New Clause 4 - Requirement to consult on imposition of minimum periods of time for which products would need to receive security updates

Part of Product Security and Telecommunications Infrastructure Bill – in a Public Bill Committee am 9:25 am ar 22 Mawrth 2022.

Danfonwch hysbysiad imi am ddadleuon fel hyn

Photo of Chris Elmore Chris Elmore Opposition Whip (Commons), Shadow Minister (Digital, Culture, Media and Sport) 9:25, 22 Mawrth 2022

I beg to move, That the clause be read a Second time.

During the oral evidence session last Tuesday, we heard a number of concerns about part 1 of the Bill, which were outlined particularly eloquently by Madeline Carr, professor of global politics and cyber-security at University College London, who tellingly stated that she does not currently own an Alexa due to a lack of trust, and that the Bill as it currently stands would not give her sufficient confidence to go out and purchase one. Her Majesty’s Opposition value the contribution and knowledge of experts such as Professor Carr, and we have tabled new clause 4 on that basis.

The clause would require the Secretary of State to undertake a consultation on the imposition of a minimum period during which relevant connectable products would need to receive security updates. That would allow the Secretary of State to consult with academics such as Professor Carr, among others in the field, to establish the best way of making those connectable products, which have the potential to bring huge benefits to our lives, as safe as possible for as long as possible.

I presume the Minister might retort by saying that increased regulation of this sphere might stifle innovation, but that is exactly the opposite of what we heard last Tuesday. What we heard was that without strong, strategic Government intervention, there is not much desire for, or a market for, cyber-security. That is why introducing a minimum period for which connectable products would be subject to security requirements is so important: without Government intervention, increased security for British consumers will not come about.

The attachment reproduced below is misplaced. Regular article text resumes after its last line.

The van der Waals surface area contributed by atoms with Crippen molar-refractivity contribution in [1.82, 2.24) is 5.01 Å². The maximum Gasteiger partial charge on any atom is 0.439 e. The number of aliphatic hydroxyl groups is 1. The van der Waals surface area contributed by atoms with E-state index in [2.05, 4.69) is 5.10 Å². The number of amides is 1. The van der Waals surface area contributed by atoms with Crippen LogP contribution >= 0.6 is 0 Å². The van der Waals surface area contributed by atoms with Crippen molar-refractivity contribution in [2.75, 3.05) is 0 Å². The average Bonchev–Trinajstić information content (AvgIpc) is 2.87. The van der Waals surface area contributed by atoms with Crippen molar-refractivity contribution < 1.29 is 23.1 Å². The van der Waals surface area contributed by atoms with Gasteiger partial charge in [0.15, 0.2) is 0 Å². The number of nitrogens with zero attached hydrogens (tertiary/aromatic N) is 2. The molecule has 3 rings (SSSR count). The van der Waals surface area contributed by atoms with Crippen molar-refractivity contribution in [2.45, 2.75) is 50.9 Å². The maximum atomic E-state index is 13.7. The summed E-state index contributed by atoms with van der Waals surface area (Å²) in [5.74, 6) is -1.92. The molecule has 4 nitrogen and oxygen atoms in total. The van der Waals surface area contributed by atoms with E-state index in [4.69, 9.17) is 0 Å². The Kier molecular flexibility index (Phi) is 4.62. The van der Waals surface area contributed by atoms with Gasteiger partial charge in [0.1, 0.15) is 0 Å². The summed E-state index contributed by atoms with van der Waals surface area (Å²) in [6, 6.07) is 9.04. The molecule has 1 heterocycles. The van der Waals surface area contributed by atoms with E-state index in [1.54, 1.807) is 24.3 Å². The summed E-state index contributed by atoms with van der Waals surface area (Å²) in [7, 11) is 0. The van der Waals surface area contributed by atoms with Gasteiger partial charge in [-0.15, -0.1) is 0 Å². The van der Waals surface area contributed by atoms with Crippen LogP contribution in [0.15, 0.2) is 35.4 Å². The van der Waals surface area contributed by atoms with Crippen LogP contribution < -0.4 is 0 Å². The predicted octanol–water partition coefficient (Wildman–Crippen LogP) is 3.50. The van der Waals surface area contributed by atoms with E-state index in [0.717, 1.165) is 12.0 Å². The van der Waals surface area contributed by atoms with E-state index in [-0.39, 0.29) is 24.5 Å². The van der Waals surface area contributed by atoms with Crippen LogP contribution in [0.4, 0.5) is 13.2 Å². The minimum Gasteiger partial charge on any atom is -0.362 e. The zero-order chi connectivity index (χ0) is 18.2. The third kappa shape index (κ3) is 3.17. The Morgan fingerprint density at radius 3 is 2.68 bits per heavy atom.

Another reason that implementation of the new clause is so vital is that it relates to the digital divide and the ability of those who are the most financially vulnerable to have access to secure products. We do not want the less well off to be purchasing items that are subject to security updates for a much shorter period, thus making them more vulnerable to cyber-attacks than those who are more financially secure. I raised that issue on Second Reading and, dare I say it, there was some pushback from Members in the Chamber, but the issue was highlighted by Professor Carr and David Rogers, who was the lead editor during the process that is the basis for the Bill.

The party that I am deeply proud to represent was founded to represent the interests of working people, and it is ultimately my responsibility to ensure that working people across the country do not lose out with respect to the pace of technological change and as the threats facing that technology continue to increase. We acknowledge that no Bill can anticipate all threats that we will face in the future and the varying types of product that will come to the market, but we do have control over ensuring that we do our utmost in legislation to best protect the citizens of the United Kingdom. As we heard from a number of industry experts, one of the best ways to do that is to introduce a minimum period for which these products should be subject to security updates. For that reason, I hope the Committee will support the new clause.